I am currently studying Bayesian Reasoning and Machine Learning by David Barber, the 4th chapter exercise 4.1 (p 79). The exercise is the following:

Exercise 4.1

  1. Consider the pairwise Markov network, $$p(x) = \phi(x_1,x_2)\phi(x_2,x_3)\phi(x_3,x_4)\phi(x_4,x_1)$$ Express in terms of $\phi$ the following: $$p(x_1|x_2,x_4), p(x_2|x_1,x_3),p(x_3|x_2,x_4),p(x_4|x_1,x_3)$$
  2. For a set of local distributions defined as $$p(x_1|x_2,x_4), p(x_2|x_1,x_3),p(x_3|x_2,x_4),p(x_4|x_1,x_3)$$ is it always possible to find a joint distribution $p(x_1,x_2,x_3,x_4)$ consistent with these local conditional distributions?

Now, I've done the whole first part. I have a solution manual and checked my derivations are correct. Here's the first expression:

$$p(x_1|x_2,x_4) = \frac{\sum_3\phi(x_1,x_2)\phi(x_2,x_3)\phi(x_3,x_4)\phi(x_4,x_1)}{\sum_{1,3}\phi(x_1,x_2)\phi(x_2,x_3)\phi(x_3,x_4)\phi(x_4,x_1)} \\ = \frac{\phi(x_1,x_2)\phi(x_4,x_1)\sum_3\phi(x_2,x_3)\phi(x_3,x_4)}{\sum_1\phi(x_1,x_2)\phi(x_4,x_1)\sum_3\phi(x_2,x_3)\phi(x_3,x_4)}\\ = \frac{\phi(x_1,x_2)\phi(x_4,x_1)}{\sum_1\phi(x_1,x_2)\phi(x_4,x_1)}$$

What I don't understand is the manual's answer to the second question, in particular how their equation is correct. I also don't understand the question itself.

Here's their answer:

It is not always possible to do this. One way to see this is to consider for example $$p_1(x_1|x_2,x_4)\sum_{x_1,x_3}p(x_1,x_2,x_3,x_4) = p(x_1,x_2,x_3,x_4)$$

What does $p_1$ mean?

How is this correct? Since as I've shown before

$$p(x_1|x_2,x_4) = \frac{\sum_3\phi(x_1,x_2)\phi(x_2,x_3)\phi(x_3,x_4)\phi(x_4,x_1)}{\sum_{1,3}\phi(x_1,x_2)\phi(x_2,x_3)\phi(x_3,x_4)\phi(x_4,x_1)} \\ \Leftrightarrow \\ p(x_1|x_2,x_4) = \frac{\sum_3 p(x_1,x_2,x_3,x_4)}{\sum_{1,3} p(x_1,x_2,x_3,x_4)} \\ \Leftrightarrow \\ p(x_1|x_2,x_4) \sum_{1,3} p(x_1,x_2,x_3,x_4)= \sum_3 p(x_1,x_2,x_3,x_4)$$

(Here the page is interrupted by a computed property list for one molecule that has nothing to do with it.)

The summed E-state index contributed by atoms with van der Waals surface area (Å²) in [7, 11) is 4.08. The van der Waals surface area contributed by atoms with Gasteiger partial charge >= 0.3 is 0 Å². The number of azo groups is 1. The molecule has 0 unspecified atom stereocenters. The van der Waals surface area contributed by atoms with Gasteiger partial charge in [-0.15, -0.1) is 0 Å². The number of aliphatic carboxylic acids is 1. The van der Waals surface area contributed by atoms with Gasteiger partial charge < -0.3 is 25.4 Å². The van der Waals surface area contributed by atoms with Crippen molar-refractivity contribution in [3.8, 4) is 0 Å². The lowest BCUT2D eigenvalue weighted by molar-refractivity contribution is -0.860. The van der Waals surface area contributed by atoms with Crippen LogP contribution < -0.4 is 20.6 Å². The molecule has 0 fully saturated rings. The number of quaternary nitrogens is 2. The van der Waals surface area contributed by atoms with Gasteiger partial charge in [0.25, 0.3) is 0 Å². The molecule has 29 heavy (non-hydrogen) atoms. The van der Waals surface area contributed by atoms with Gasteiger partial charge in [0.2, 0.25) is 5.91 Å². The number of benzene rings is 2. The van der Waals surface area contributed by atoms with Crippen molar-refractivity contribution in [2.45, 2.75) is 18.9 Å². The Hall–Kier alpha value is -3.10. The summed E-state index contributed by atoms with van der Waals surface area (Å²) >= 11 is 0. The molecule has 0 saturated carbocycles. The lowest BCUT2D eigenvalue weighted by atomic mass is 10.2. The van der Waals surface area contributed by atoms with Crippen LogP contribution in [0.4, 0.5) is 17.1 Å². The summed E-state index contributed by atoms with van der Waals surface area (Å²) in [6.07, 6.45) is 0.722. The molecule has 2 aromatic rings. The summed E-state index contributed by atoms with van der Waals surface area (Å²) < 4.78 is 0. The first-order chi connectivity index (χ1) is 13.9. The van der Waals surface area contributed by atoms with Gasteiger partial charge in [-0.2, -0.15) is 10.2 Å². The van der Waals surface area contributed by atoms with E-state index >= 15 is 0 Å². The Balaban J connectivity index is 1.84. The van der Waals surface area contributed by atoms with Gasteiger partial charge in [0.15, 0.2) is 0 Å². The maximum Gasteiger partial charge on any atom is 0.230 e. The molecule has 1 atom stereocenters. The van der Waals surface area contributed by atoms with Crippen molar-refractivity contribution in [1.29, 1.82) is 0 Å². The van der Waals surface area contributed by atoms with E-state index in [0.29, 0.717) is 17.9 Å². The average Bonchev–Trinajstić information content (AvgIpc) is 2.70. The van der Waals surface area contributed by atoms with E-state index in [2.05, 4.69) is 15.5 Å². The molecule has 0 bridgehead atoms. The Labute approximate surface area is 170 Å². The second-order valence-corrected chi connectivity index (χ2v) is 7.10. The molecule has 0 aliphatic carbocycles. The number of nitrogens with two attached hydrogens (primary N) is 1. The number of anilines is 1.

So how is that correct? Also, what does it mean for a distribution to be consistent exactly?


1 Answer 1


¡The reported exercise uses confusing notations in that $p(\cdot)$ denotes many different functions!

If one defines the conditional distributions$$p(x_1|x_2,x_4), p(x_2|x_1,x_3),p(x_3|x_2,x_4),p(x_4|x_1,x_3)$$arbitrarily, there is no reason these four (marginalised) conditional densities are compatible with a joint distribution. That is, there may exist no joint distribution such that these are its four conditionals.

On the other hand, the equation $$p(x_1|x_2,x_4)\sum_{x_1,x_3}p(x_1,x_2,x_3,x_4) = p(x_1,x_2,x_3,x_4)$$ is not correct, as the lhs integrates $x_3$ out, while the rhs exhibits an $x_3$. The correct equation is $$p(x_1|x_2,x_4)\underbrace{\sum_{x_1,x_3}p(x_1,x_2,x_3,x_4)}_\text{marginal of $(x_2,x_4)$} = \underbrace{p(x_1,x_2,x_4)}_\text{marginal of $(x_1,x_2,x_4)$}$$ assuming $X_1$ only depends on $(X_2,X_4)$, ie is conditionally independent of $X_3$.

According to the Hammersley-Clifford theorem, the joint (when it exists) is given by $$\dfrac{p(x_1,x_2,x_3,x_4)}{p(x^0_1,x^0_2,x^0_3,x^0_4)}= \dfrac{p(x_1|x_2,x_4)p(x_2|x_1^0,x_3)p(x_3|x_2^0,x_4)p(x_4|x_1^0,x_3^0)}{p(x_1^0|x_2,x_4)p(x_2^0|x_1^0,x_3)p(x_3^0|x_2^0,x_4)p(x^0_4|x^0_1,x^0_3)}$$ where $(x_1^0,x^0_2,x_3^0,x^0_4)$ is an arbitrary value (with positive probability). For the conditionals to be compatible, the rhs should factor as a function of $(x_1^0,x^0_2,x_3^0,x^0_4)$ times a function of $(x_1,x_2,x_3,x_4)$.

  • $\begingroup$ Hi, thank you for the answer! What does it mean for a density to be compatible with a joint distribution? $\endgroup$
    – user
    Jul 10, 2022 at 15:10
  • 1
    $\begingroup$ See my editing. For instance, $p(x_1|x_2)$ and $p(x_2|x_1)$ are compatible with a joint distribution if and only if$$\dfrac{p(x_1|x_2)}{p(x_2|x_1)}=a(x_1)b(x_2)$$ie the ratio is factorising as the product of a function of $x_1$ and a function of $x_2$. $\endgroup$
    – Xi'an
    Jul 10, 2022 at 15:15

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